Thirty systemically healthy volunteers (mean age 19.39±1.39 years) were selected as participants in this study, from the Outpatient Department of Periodontics, Sharad Pawar Dental College, Sawangi (Meghe), Wardha. Inclusion criteria for the study recruited those volunteers who had full component of teeth except 3rd molars, fair oral hygiene, minimal levels of pre-existing gingivitis ≤ 0.5 PBI score. The exclusion criteria for the study excluded volunteers requiring antibiotic cover for dental procedures, having adverse habits such as smoking, drinking etc, volunteers undergoing orthodontic treatment or who have received any complex periodontal therapy 6 months prior to baseline examination. Volunteers allergic to pollen, bee products or honey were also excluded from the study. Prior to initiating this study, the purpose and design of this clinical trial was explained to the participants and informed consent was obtained from all the participants of the study. This study was approved by the ethical committee, DMIMS, Sawangi (Meghe), Wardha. A randomized controlled design was employed. The 30 participants who were selected for the study were randomly allocated by using coin flip method to either the test group (10% honey) or the control group (0.12% chlorhexidine gluconate) for the 15 days experimental period. Each group consisted of 15 patients. All the participants received a professional prophylaxis at the start of the study with the purpose of making the dentition 100% free of plaque and calculus. The scaling was finished with help of hand instruments and polishing was done with rotating cups and brushes with a fluoride free polishing paste. After polishing, disclosing solution was applied with cotton buds. All visible plaque was removed.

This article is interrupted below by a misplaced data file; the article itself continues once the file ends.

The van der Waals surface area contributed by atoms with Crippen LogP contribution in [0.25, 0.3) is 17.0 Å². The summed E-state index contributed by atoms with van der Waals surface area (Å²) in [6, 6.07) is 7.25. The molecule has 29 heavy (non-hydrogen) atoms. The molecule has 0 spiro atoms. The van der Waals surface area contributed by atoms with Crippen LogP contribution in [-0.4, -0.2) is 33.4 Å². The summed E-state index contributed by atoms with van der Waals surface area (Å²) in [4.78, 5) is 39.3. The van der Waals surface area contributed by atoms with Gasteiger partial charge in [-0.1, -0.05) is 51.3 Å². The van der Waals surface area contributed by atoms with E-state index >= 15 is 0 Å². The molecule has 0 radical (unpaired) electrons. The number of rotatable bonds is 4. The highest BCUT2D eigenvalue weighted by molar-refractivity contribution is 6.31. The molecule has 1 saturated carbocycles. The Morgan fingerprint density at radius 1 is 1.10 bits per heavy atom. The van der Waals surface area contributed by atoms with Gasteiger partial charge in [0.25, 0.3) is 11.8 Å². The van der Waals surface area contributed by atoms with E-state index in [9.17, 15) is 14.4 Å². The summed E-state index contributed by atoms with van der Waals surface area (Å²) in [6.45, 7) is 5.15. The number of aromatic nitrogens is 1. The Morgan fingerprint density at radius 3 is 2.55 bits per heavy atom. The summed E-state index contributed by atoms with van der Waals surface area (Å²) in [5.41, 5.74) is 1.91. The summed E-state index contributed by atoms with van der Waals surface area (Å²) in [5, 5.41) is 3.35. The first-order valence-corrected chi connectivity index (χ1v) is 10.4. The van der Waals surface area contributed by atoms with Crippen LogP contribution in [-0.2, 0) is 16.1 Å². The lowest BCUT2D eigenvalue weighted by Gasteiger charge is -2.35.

Recording of Clinical Parameters
The plaque levels were recorded on the buccal and lingual surface of every tooth using the Plaque Index by , while the presence or absence of buccal and lingual gingival bleeding was recorded using the Full Mouth Papilla Bleeding Index  at baseline, 7, and 15 days. Before the commencement of the study, the sole examiner (NM) was calibrated in the use of the Plaque Index and the criteria for recording the bleeding score by the senior author (PC). The intervention was assessed using the single blinding examination method, where the examiner was unaware as to which mouth rinse each participant had used during the experimental period. Following collection of all data the confidential code was broken and the results were statistically analysed.
Preparation of Material